Health in the UK

The UK healthcare system

It’s important to look after yourself while you’re studying and living away from home, and this includes making sure you stay healthy. 

The UK healthcare system is known as the National Health Service (NHS). When you arrive, we will help you register with a doctor (also known as a General Practitioner or GP) at your local surgery.

If you’re eligible for NHS treatment, you can also get treatment from any dentist who accepts NHS patients. Eye tests cost around £20 and are available at opticians, which you can find in town or city centres – our team can help you register for both of these.

From outside the EEA?

If you’re studying in the UK for 6 months or more, you’ll need to pay an Immigration Health Surcharge (IHS) when you apply for your visa. The surcharge is £150 per person, and any dependent family members who are applying for visas with you will also have to pay this charge.

IHS will entitle you to free treatment at NHS hospitals while you’re here, along with the ability to register with a doctor and NHS dentist. Some prescriptions will need to be paid for though, depending on what you have been prescribed by your doctor or dentist – you can check this with the pharmacy.

Studying for less than 6 months? You will only be able to access free NHS treatment in an emergency. This is also the case with doctors, who may treat you for free but usually only when urgent treatment is needed. Any other medical treatment or prescriptions you need will need to be paid for, which may be covered by your medical insurance plan.

Things to remember

While registering with a doctor is a simple process, it may take a couple of weeks for everything to be set up, so it’s worth making sure you prepare for your stay if you have any health problems. Here are some steps you can take to make sure you stay as healthy as possible:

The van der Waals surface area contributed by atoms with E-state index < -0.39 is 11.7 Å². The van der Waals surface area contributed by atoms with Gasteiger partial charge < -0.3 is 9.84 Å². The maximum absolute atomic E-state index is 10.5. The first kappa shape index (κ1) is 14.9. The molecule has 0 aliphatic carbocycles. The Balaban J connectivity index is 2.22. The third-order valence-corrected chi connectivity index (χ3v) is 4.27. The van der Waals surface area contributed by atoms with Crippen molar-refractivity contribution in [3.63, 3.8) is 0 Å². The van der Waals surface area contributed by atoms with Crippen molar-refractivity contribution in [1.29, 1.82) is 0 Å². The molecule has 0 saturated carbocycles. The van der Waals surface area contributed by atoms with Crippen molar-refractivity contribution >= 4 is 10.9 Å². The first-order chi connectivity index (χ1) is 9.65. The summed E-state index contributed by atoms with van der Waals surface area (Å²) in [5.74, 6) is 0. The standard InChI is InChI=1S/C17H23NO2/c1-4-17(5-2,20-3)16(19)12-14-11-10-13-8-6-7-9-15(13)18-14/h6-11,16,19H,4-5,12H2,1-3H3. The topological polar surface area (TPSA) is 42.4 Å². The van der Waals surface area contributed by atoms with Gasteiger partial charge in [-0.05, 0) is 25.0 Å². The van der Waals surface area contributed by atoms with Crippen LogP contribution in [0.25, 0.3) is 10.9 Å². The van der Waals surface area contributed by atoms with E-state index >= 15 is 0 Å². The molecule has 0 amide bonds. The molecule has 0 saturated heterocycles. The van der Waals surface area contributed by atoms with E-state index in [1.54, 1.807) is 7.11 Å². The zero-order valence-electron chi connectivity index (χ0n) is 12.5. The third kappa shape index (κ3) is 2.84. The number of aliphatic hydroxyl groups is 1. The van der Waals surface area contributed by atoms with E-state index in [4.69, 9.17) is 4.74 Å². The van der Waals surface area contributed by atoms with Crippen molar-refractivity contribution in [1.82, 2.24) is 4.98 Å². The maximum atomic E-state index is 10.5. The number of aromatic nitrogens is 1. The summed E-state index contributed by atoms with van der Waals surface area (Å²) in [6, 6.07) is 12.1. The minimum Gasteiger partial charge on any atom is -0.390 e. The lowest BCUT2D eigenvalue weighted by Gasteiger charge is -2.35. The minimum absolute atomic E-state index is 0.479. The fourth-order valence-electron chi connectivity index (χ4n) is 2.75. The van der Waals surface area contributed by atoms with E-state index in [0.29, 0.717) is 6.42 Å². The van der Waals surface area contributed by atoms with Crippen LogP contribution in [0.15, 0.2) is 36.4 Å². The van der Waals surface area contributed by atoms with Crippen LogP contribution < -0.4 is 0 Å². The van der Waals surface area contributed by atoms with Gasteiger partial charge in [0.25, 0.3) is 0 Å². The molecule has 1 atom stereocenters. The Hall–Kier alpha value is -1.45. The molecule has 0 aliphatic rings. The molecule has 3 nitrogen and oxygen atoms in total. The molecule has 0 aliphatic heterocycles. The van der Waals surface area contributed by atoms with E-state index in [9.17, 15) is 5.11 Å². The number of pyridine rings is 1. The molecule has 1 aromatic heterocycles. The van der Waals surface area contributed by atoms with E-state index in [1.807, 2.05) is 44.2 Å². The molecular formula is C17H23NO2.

• If you have a significant health problem and/or require regular medication, be sure to bring a letter from your doctor when you arrive in the UK which explains your diagnosis and treatment
  • Bring enough supplies of your medication to last you for at least a month in case your prescription is difficult to get at short notice
  • Check if you require any immunisations before coming to the UK – if you can, have these before you arrive

Health insurance

While you’re studying in the UK, you will need to have full travel, medical and health insurance – you can either set this up yourself or we can add Uniplan insurance to your course fees, which covers:

  • reimbursement of your prepaid course fees due to cancelling, cutting short or repeating your course due to accident, illness or sickness 
  • the cost of bringing a relative to the UK to visit you following a medical emergency 
  • medical costs which are not covered by the National Health Service if you become ill or have an accident 
  • your legal liability to pay damages if you accidentally injure someone or damage their property

In an emergency

If you find yourself or anyone else in an emergency situation, you should call 999. If you urgently need medical help but it’s not a life-threatening situation, you can call 111.

If the situation is less serious, you can make an appointment with your doctor or most towns and cities have a walk-in centre where you can wait for the next available appointment. Most hospitals also have a Minor Injury Clinic and Accident & Emergency departments.